Fifty millworkers who are members of UBC Local 8093 working for Indiana Limestone Company have been on strike through the holidays after unanimously rejecting a concessionary contract. Difficult economic times have forced many Americans and union members to watch wages and working conditions slip backwards. And though they have not blindly agreed to every concession demanded of employers, union members and Americans have been flexible and realistic in working with employers to strike a balance between business viability and protecting a decent standard of living.
What's at play in Indiana, though, may have less to do with recent economic conditions than it does with the move my many American businesses from family run and privately owned to investor owned or publicly traded.
A piece by Joseph Varga for LaborNotes explains.
Resilience is the new player in Indiana’s limestone industry. Like Mitt Romney’s Bain Capital, Resilience specializes in “flipping” mid-range “stressed” companies like Indiana Limestone. The private equity firm buys them up, strips them down, lowers their labor costs, and sells them to investors.
It’s the same process that has occurred throughout the country for the past 30 years, turning family-owned businesses into “lean and mean” concerns, in the process destroying good union jobs and shrinking the tax base in communities that are struggling to survive.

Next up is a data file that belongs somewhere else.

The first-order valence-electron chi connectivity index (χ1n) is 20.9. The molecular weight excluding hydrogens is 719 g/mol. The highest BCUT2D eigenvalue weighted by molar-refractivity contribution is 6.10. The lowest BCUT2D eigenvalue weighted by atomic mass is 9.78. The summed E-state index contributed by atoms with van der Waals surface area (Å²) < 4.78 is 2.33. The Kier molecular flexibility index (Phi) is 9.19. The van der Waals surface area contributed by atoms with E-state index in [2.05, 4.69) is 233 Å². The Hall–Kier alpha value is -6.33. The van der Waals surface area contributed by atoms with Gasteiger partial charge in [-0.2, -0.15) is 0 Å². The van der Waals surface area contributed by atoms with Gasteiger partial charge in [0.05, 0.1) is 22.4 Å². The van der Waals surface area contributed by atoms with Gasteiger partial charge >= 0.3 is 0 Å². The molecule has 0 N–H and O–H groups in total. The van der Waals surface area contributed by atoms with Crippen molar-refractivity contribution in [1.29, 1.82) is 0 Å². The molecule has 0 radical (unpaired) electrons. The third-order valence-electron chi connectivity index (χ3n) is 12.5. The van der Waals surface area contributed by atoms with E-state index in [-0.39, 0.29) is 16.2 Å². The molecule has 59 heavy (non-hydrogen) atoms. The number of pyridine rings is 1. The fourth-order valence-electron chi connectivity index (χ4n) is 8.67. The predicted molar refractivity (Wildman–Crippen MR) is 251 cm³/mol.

While company officials make the usual statements about being fair-minded corporate citizens, the fact is that there had been only one other brief strike in Indiana Limestone’s long history, while in two years Resilience had made it clear it was only about lowering costs in order to resell.
According to the article, among the concessions sought by Resilience are elimination of "just cause" standards for discipline and an end to safety meetings, though the work done can be extremely dangerous.
Varga's piece goes on to detail the context in which the strike is taking place. The state has been at the forefront of battles over rescinding collective bargaining rights and enacting so-called "right to work" laws. It has also seen some pushback from workers--both union and nonunion--as well as younger citizens who have become involved in the "occupy" movement.
New understandings and alliances have been forming between the workers and young people eager to get involved and make a lasting difference in the future.
There's no happy ending to the story, at least yet. And there may not be. But one can't help feeling there could be better results in the future if the conversations between workers and their neighbors continue, creating a better understanding of each other and the common problems they face.